Editorial in the Independent: The tragic legacy of President Bush





It gets an outing on every visit of an American president to these shores. And yesterday's appearance of President George Bush in London, stopping by on his farewell tour of Europe, was no different. Both Gordon Brown and Mr Bush paid tribute to the "special" relationship between our two nations.

The "special relationship" is a concept that cuts little ice with hard-headed diplomats on both sides of the Atlantic. Yet it was once more than a platitude. While the default position of much of the world has traditionally been to look upon America with guarded scepticism, Britons (at least for the past century) have been instinctively well-disposed to the United States and its leaders. The bonds of a common language and a history of shared struggle in two world wars did indeed make this relationship something out of the ordinary.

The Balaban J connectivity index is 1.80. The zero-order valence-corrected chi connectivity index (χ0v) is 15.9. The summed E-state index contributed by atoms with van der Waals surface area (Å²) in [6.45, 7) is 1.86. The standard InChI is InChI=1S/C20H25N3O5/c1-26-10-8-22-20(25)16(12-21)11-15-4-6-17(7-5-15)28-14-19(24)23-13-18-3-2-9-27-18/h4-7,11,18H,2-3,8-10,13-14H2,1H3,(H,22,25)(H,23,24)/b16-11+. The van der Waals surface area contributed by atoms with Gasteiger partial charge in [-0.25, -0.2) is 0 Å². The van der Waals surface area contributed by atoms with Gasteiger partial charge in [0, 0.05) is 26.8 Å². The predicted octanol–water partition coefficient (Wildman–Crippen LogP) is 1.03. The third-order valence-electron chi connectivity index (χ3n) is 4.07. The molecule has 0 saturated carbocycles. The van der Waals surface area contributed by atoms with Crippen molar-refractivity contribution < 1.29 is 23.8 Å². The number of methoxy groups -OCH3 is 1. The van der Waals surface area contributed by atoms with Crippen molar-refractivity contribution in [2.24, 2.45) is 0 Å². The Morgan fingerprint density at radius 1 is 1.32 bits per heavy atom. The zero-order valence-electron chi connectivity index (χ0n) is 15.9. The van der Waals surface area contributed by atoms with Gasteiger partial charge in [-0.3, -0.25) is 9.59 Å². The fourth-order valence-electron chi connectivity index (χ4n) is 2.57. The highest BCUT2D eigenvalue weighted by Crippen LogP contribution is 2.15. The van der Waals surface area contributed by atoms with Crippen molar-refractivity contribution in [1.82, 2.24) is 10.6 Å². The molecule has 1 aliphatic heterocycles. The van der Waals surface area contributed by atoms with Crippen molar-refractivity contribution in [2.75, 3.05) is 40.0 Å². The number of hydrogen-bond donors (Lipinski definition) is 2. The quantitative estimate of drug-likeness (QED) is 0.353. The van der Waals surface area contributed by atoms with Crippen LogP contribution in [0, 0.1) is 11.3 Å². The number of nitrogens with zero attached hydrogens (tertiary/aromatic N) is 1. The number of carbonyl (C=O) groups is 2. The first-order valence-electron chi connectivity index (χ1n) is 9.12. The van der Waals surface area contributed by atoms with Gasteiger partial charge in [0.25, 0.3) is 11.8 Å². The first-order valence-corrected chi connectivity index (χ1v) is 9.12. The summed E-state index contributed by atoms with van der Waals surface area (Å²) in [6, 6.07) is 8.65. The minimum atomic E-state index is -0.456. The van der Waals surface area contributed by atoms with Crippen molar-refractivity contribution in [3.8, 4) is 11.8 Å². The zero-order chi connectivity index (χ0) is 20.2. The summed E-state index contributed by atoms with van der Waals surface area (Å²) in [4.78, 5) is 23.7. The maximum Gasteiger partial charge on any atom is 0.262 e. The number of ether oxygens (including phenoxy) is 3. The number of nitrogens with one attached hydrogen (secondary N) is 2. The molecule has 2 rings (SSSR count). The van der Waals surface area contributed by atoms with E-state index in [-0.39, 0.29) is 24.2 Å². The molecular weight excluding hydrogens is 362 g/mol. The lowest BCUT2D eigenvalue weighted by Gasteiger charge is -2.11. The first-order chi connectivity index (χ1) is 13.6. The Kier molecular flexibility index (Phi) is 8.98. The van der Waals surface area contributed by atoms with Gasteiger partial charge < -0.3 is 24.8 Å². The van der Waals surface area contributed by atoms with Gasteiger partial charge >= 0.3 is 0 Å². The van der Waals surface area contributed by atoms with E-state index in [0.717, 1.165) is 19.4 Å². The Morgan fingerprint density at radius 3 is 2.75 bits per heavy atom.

So perhaps Mr Bush's most significant legacy, as far as Britain is concerned, will be the destruction of the instinctive trust of America and its leaders that once prevailed here. It is no exaggeration to say that Mr Bush has done more damage to relations between our two nations than any president in living memory. This rupture is not an accident of circumstance; there are no impersonal forces of history to blame. This sorry state of affairs is the consequence of the actions of a single leader and his small coterie of advisers...


comments powered by Disqus

Subscribe to our mailing list